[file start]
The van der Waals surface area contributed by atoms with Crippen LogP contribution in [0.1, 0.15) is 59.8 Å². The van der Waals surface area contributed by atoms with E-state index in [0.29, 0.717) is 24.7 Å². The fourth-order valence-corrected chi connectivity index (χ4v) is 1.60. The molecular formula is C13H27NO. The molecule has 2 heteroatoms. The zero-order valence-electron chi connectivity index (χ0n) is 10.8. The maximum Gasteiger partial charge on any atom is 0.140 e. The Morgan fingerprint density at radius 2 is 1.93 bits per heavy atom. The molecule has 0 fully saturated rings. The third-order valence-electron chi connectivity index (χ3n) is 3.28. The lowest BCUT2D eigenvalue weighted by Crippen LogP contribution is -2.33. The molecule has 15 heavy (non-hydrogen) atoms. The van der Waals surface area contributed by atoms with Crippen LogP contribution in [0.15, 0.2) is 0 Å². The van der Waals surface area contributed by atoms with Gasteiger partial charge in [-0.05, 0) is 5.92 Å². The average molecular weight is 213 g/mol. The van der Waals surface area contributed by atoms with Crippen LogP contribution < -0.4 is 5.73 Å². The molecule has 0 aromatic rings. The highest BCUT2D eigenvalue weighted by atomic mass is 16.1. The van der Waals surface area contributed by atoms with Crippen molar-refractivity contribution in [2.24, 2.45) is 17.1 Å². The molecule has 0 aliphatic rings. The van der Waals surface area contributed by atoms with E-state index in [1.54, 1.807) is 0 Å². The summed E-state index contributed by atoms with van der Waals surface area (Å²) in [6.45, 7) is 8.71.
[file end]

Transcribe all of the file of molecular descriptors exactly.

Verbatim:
The van der Waals surface area contributed by atoms with Crippen LogP contribution in [0.1, 0.15) is 59.8 Å². The van der Waals surface area contributed by atoms with E-state index in [0.29, 0.717) is 24.7 Å². The fourth-order valence-corrected chi connectivity index (χ4v) is 1.60. The molecular formula is C13H27NO. The molecule has 2 heteroatoms. The zero-order valence-electron chi connectivity index (χ0n) is 10.8. The maximum Gasteiger partial charge on any atom is 0.140 e. The Morgan fingerprint density at radius 2 is 1.93 bits per heavy atom. The molecule has 0 fully saturated rings. The third-order valence-electron chi connectivity index (χ3n) is 3.28. The lowest BCUT2D eigenvalue weighted by Crippen LogP contribution is -2.33. The molecule has 15 heavy (non-hydrogen) atoms. The van der Waals surface area contributed by atoms with Crippen LogP contribution in [0.15, 0.2) is 0 Å². The van der Waals surface area contributed by atoms with Gasteiger partial charge in [-0.05, 0) is 5.92 Å². The average molecular weight is 213 g/mol. The van der Waals surface area contributed by atoms with Crippen LogP contribution < -0.4 is 5.73 Å². The molecule has 0 aromatic rings. The highest BCUT2D eigenvalue weighted by atomic mass is 16.1. The van der Waals surface area contributed by atoms with Crippen molar-refractivity contribution in [2.24, 2.45) is 17.1 Å². The molecule has 0 aliphatic rings. The van der Waals surface area contributed by atoms with E-state index in [1.54, 1.807) is 0 Å². The summed E-state index contributed by atoms with van der Waals surface area (Å²) in [6.45, 7) is 8.71.